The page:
Menstruation Restrictions make me Feel Second Class
Social Issues
Question asked by .
Answered by Adnan Zulfiqar

My husband says that during my menses I should not do the formal prayer because I am impure. This makes me feel second class. My response to that is I could shower before each prayer – but I know this seems unreasonable as I work more than full time and literally have neither the time nor resources to do so. Please advise.


I would like to first address the issue of purity, as it seems to be central to your feeling ‘second class’. Muslim jurists have divided impurity into two types: ‘actual impurity’ which connotes physical impurity, and ‘technical’ impurity which connotes ritual impurity. Menstruation falls into the category of ritual impurity. Bearing this in mind, it should be clear that there is nothing inherently impure about the menstruating woman that should evoke any feelings of inferiority nor does this place her in a ‘less-pure’ status when compared to men. Similar leniency is also shown towards menstruating women with regard to exemption from fasting. Furthermore, certain tribes during the time of the Prophet (sws) would not eat or reside in the same houses as women who were menstruating.  To counter these notions of impurity, the Prophet (sws) is reported to have said regarding interactions with menstruating wives:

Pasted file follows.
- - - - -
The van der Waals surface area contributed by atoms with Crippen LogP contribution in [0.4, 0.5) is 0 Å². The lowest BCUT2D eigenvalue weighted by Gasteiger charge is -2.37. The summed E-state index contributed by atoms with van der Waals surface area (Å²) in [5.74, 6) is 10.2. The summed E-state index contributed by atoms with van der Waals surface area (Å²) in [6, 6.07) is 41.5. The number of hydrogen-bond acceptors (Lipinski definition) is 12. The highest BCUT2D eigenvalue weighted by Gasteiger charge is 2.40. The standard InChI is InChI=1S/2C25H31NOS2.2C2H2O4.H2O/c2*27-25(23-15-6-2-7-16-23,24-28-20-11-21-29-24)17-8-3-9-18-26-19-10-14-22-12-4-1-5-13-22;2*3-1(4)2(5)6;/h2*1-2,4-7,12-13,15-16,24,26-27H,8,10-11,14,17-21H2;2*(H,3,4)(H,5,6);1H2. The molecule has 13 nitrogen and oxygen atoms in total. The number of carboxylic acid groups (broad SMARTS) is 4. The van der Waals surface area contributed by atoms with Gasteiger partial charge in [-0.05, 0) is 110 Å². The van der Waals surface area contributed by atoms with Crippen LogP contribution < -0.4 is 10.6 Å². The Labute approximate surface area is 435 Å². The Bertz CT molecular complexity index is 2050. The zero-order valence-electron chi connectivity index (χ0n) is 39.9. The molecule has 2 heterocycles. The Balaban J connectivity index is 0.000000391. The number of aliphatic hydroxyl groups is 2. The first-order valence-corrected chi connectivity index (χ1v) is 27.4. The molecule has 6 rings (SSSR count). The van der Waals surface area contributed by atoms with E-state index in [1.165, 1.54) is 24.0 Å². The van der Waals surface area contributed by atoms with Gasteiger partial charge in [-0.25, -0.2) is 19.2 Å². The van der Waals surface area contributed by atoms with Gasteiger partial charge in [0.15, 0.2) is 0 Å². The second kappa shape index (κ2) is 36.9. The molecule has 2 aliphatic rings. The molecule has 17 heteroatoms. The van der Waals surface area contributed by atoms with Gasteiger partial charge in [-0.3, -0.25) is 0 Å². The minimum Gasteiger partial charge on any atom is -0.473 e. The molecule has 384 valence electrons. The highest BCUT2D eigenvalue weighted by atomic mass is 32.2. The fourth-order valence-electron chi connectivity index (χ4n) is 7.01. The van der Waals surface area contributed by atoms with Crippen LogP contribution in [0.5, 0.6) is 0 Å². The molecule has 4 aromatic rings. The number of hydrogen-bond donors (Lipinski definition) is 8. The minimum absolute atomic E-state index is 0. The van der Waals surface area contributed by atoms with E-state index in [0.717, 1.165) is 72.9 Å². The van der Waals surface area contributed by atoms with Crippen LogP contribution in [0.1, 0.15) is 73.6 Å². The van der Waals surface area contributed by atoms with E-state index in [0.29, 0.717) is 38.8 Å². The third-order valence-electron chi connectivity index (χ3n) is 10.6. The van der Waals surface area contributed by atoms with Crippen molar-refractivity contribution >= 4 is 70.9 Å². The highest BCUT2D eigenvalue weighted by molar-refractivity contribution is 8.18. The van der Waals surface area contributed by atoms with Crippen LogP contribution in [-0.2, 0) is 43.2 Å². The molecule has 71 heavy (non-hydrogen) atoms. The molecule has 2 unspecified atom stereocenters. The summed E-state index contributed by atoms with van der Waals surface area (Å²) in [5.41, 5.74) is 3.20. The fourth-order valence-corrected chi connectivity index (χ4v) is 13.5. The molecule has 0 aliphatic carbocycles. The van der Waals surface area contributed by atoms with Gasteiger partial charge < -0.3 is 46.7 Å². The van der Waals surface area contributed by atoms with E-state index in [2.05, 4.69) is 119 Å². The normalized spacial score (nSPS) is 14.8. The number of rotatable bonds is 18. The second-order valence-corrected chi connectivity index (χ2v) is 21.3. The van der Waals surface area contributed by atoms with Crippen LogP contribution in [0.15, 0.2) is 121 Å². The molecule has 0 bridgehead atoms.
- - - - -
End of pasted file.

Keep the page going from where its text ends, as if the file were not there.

[You can] do everything [with your wives] except [for having] intercourse. (Mu’attā, No. 138)

With regard to the specific issue of praying while menstruating, there is general agreement among scholars that this is prohibited. Subsequently, the question that arises is why one cannot simply bathe to remove the impurities associated with menses. Part of the explanation is that unlike other forms of impurity that are temporal, menstruation extends over a period of time. Even in Arabic, the word for menstruation (hayd) literally means ‘running’. Purification of a ritually impure state requires the cessation of whatever is ‘causing’ the impurity.  Hence, in this case, prayer begins again when the menstrual flow stops.

It is also important to keep in mind that the menstruation cycle is indicative of the blessed capacity within women for childbirth. Hence, if in the state of menses a woman may become ritually impure, one can consider her relative ‘purity’, in comparison to men, at the time of childbirth to be many times greater.

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